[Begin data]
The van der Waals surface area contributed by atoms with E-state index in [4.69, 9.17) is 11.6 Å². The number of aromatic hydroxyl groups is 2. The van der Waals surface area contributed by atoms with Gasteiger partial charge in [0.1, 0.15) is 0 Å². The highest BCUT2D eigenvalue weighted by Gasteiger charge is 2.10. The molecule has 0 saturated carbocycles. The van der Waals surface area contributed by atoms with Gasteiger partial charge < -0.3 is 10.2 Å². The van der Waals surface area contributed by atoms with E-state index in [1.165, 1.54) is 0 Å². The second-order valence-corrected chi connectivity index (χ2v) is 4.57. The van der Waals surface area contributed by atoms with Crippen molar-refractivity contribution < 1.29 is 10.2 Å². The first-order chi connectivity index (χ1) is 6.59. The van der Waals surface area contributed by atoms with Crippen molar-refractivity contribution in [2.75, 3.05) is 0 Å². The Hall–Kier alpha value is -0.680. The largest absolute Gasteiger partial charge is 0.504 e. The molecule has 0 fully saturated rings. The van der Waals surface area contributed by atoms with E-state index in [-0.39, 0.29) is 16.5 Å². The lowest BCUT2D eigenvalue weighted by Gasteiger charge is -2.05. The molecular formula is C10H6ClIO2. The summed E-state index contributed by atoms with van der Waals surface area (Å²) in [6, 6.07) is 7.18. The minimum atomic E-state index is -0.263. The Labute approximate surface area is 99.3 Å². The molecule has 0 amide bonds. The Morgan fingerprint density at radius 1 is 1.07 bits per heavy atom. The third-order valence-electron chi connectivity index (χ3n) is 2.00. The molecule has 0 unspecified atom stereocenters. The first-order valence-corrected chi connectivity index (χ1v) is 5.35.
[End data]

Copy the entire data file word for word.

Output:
The van der Waals surface area contributed by atoms with E-state index in [4.69, 9.17) is 11.6 Å². The number of aromatic hydroxyl groups is 2. The van der Waals surface area contributed by atoms with Gasteiger partial charge in [0.1, 0.15) is 0 Å². The highest BCUT2D eigenvalue weighted by Gasteiger charge is 2.10. The molecule has 0 saturated carbocycles. The van der Waals surface area contributed by atoms with Gasteiger partial charge < -0.3 is 10.2 Å². The van der Waals surface area contributed by atoms with E-state index in [1.165, 1.54) is 0 Å². The second-order valence-corrected chi connectivity index (χ2v) is 4.57. The van der Waals surface area contributed by atoms with Crippen molar-refractivity contribution < 1.29 is 10.2 Å². The first-order chi connectivity index (χ1) is 6.59. The van der Waals surface area contributed by atoms with Crippen molar-refractivity contribution in [2.75, 3.05) is 0 Å². The Hall–Kier alpha value is -0.680. The largest absolute Gasteiger partial charge is 0.504 e. The molecule has 0 fully saturated rings. The van der Waals surface area contributed by atoms with E-state index in [-0.39, 0.29) is 16.5 Å². The lowest BCUT2D eigenvalue weighted by Gasteiger charge is -2.05. The molecular formula is C10H6ClIO2. The summed E-state index contributed by atoms with van der Waals surface area (Å²) in [6, 6.07) is 7.18. The minimum atomic E-state index is -0.263. The Labute approximate surface area is 99.3 Å². The molecule has 0 amide bonds. The Morgan fingerprint density at radius 1 is 1.07 bits per heavy atom. The third-order valence-electron chi connectivity index (χ3n) is 2.00. The molecule has 0 unspecified atom stereocenters. The first-order valence-corrected chi connectivity index (χ1v) is 5.35.